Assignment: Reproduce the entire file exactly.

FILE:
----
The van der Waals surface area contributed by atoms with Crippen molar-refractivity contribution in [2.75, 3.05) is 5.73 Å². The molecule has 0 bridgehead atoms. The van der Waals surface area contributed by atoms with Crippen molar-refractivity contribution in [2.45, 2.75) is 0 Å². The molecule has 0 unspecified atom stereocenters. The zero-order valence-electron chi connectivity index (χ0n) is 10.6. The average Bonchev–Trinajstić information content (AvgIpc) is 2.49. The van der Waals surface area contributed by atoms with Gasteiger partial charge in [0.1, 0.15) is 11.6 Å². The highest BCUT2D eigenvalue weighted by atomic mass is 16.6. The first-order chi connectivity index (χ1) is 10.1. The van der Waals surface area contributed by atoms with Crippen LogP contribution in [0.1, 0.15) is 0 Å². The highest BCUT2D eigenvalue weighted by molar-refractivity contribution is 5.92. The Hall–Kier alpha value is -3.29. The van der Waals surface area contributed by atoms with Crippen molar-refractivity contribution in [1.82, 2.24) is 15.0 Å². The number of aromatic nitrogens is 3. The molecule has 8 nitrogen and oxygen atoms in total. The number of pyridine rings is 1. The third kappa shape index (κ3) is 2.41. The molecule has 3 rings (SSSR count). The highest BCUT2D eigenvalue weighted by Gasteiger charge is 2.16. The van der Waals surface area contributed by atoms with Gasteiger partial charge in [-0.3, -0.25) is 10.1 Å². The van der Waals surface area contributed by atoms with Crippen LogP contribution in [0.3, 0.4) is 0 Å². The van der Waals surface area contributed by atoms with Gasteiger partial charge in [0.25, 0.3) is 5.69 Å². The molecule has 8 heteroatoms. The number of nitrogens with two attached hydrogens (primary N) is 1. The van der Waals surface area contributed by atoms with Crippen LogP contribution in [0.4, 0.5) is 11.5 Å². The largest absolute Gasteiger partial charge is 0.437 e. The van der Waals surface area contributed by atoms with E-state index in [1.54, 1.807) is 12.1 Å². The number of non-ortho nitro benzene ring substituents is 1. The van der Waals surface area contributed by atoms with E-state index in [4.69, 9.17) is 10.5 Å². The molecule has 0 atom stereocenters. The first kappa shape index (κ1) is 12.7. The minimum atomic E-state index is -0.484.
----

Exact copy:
The van der Waals surface area contributed by atoms with Crippen molar-refractivity contribution in [2.75, 3.05) is 5.73 Å². The molecule has 0 bridgehead atoms. The van der Waals surface area contributed by atoms with Crippen molar-refractivity contribution in [2.45, 2.75) is 0 Å². The molecule has 0 unspecified atom stereocenters. The zero-order valence-electron chi connectivity index (χ0n) is 10.6. The average Bonchev–Trinajstić information content (AvgIpc) is 2.49. The van der Waals surface area contributed by atoms with Gasteiger partial charge in [0.1, 0.15) is 11.6 Å². The highest BCUT2D eigenvalue weighted by atomic mass is 16.6. The first-order chi connectivity index (χ1) is 10.1. The van der Waals surface area contributed by atoms with Crippen LogP contribution in [0.1, 0.15) is 0 Å². The highest BCUT2D eigenvalue weighted by molar-refractivity contribution is 5.92. The Hall–Kier alpha value is -3.29. The van der Waals surface area contributed by atoms with Crippen molar-refractivity contribution in [1.82, 2.24) is 15.0 Å². The number of aromatic nitrogens is 3. The molecule has 8 nitrogen and oxygen atoms in total. The number of pyridine rings is 1. The third kappa shape index (κ3) is 2.41. The molecule has 3 rings (SSSR count). The highest BCUT2D eigenvalue weighted by Gasteiger charge is 2.16. The van der Waals surface area contributed by atoms with Gasteiger partial charge in [-0.3, -0.25) is 10.1 Å². The van der Waals surface area contributed by atoms with Crippen LogP contribution in [0.3, 0.4) is 0 Å². The van der Waals surface area contributed by atoms with Gasteiger partial charge in [0.25, 0.3) is 5.69 Å². The molecule has 8 heteroatoms. The number of nitrogens with two attached hydrogens (primary N) is 1. The van der Waals surface area contributed by atoms with Crippen LogP contribution in [0.4, 0.5) is 11.5 Å². The largest absolute Gasteiger partial charge is 0.437 e. The van der Waals surface area contributed by atoms with E-state index in [1.54, 1.807) is 12.1 Å². The number of non-ortho nitro benzene ring substituents is 1. The van der Waals surface area contributed by atoms with E-state index in [4.69, 9.17) is 10.5 Å². The molecule has 0 atom stereocenters. The first kappa shape index (κ1) is 12.7. The minimum atomic E-state index is -0.484.